Buffalo Shook Co. Inc. Is Closing
Published 5:10 pm Tuesday, August 20, 2013
FARMVILLE — The first year of Buffalo Shook Co. Inc.’s second century will be the last year of its life.
The company that opened for business in 1912, the same year as Fenway Park, will close this month.
The bitter decision is not one that company president Nelson Wilson wanted to make, but the economy and the state of the industry nation-wide gave him no choice.
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No train has come down the tracks adjacent to Buffalo Shook’s Appomattox Street location in years.
Even the tracks, themselves, are gone.
But the reality facing Wilson and his 20 employees has been thundering toward them with all the inevitability of a freight train whose elegiac and mournful whistle is audible for miles and miles before the steel wheels rush past.
Closure, it became clear, was not a matter of if, but of when.
“It’s been a death march,” Wilson said Friday morning. “That’s how I describe it.”
It is hard, he said, to see something your family has put so much into for so long “going down the toilet.”
But Wilson’s chief concern is for his employees, who have his admiration for their work ethic.
Many of them have already been working a second job, which speaks very highly of them, he said, and Wilson predicted they would “land on their feet.”
Their landing gears will be lowering very soon.
Buffalo Shook will operate until August 28.
In October there will be an auction of equipment.
What ultimately happens to the property, itself, is not something he can predict.
Wilson and perhaps two or three employees will go through the final “winding down” of the business, dotting all the final i’s and crossing those last t’s after the closure.
The Appomattox Street location is the third address the company called home across its 101 years, opening on the western end of Buffalo Street, sharing that street’s name, before moving to a location on South Main near the R. R. Moton High School, then just outside the Town’s corporate limits.
A shook is a set of staves and headings enough for one hogshead, and the company focused on the manufacturing of all three when it opened early in the second decade of the 20th Century, focused mostly on the shipping container needs of tobacco manufacturers and dealers of those leaves that once batted cleanup in the local, and regional, economy.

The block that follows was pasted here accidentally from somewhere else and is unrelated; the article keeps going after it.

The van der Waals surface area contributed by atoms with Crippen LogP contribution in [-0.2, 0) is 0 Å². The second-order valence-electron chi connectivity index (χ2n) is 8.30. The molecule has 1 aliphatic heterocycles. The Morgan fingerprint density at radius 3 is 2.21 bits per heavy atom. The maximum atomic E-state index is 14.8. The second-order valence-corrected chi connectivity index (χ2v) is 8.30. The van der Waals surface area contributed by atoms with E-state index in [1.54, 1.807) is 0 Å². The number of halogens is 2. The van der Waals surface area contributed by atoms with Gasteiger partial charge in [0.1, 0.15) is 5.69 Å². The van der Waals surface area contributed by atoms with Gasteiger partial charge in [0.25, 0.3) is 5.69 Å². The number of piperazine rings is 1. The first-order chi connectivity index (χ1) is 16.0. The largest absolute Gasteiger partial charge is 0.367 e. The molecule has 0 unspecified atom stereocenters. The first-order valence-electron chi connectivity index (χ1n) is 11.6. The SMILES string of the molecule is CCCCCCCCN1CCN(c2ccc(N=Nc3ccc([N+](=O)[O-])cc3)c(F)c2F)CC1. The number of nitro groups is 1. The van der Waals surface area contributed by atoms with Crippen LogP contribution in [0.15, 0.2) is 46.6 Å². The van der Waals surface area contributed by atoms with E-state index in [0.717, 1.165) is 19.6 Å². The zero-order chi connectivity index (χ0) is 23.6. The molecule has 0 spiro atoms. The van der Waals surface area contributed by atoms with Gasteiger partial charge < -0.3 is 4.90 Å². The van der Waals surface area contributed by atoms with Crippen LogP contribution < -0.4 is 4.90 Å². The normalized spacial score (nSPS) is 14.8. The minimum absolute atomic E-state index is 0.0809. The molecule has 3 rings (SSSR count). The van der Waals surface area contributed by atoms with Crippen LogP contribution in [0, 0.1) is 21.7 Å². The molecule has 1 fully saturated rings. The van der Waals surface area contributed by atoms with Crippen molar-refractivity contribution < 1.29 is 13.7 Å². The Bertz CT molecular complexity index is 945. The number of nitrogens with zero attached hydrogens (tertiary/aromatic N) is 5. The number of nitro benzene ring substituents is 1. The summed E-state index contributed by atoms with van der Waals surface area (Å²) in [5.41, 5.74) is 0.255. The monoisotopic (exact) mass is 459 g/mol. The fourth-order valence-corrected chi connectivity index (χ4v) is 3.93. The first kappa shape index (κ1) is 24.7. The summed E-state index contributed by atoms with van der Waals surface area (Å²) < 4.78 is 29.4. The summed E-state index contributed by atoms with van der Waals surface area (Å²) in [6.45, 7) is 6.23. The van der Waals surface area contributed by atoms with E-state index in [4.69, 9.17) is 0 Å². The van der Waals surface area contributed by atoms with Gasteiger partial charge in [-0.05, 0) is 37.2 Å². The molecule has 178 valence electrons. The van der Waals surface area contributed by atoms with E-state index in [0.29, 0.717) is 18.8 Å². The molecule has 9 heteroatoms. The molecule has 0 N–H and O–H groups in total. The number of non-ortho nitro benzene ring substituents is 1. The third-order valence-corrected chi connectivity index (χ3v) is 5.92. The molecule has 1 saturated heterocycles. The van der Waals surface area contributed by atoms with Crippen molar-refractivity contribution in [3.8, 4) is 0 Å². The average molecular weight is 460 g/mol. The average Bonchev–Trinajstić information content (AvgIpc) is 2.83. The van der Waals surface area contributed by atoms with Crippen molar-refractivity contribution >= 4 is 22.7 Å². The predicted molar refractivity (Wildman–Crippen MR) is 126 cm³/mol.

The phrase “Made in Farmville, found all over the world” figured proudly in one of the company’s 1948 advertisements.
For the Farmville manufacturer, that world seemed, like Elvis, to be “all shook up.”
Nobody could have foreseen what lay ahead for the tobacco industry and, consequently, the impact on Buffalo Shook. But the company made adjustments in its product line, finding new customers for new wooden products, such as pallets.
But there is no longer any more room to maneuver. The industry’s economic ends, so long stretched to and beyond their limits, no longer meet for Buffalo Shook.
The company survived for so long because of the quality of its product, the dedication of its employees, and management’s determination, adaptability and flexibility.
Buffalo Shook’s ability to add facility space here and there throughout the facility within the confines of its property became a metaphor. A constant challenge constantly met, not unlike the structural evolution and expansion of Fenway Park within the tight boundaries of its Boston neighborhood.
The current and now final of Buffalo Shook’s three locations was never ideal, a sawmill not making what many people would regard as the best neighbor—the noise of the operation, the smoke, the trucks.
Wilson knows that.
But it was the company’s home, too.
The move from South Main Street in 1930, in fact, was due to the firm’s growth and need to be near rail access. The new address was right across the street from the train station.
Eighty-three years later, the trains are all gone, with no tracks left to follow, and Buffalo Shook is also about to become another ghost from the past.
A past that likely saw tobacco shipped in a container made in Farmville smoked in the bleachers by Red Sox fans watching the young phenom, Babe Ruth, pitch for them against the New York Yankees.
On that day, neither the Boston Red Sox nor Buffalo Shook could hear the whistle of destiny’s train blowing toward them on a wind of change.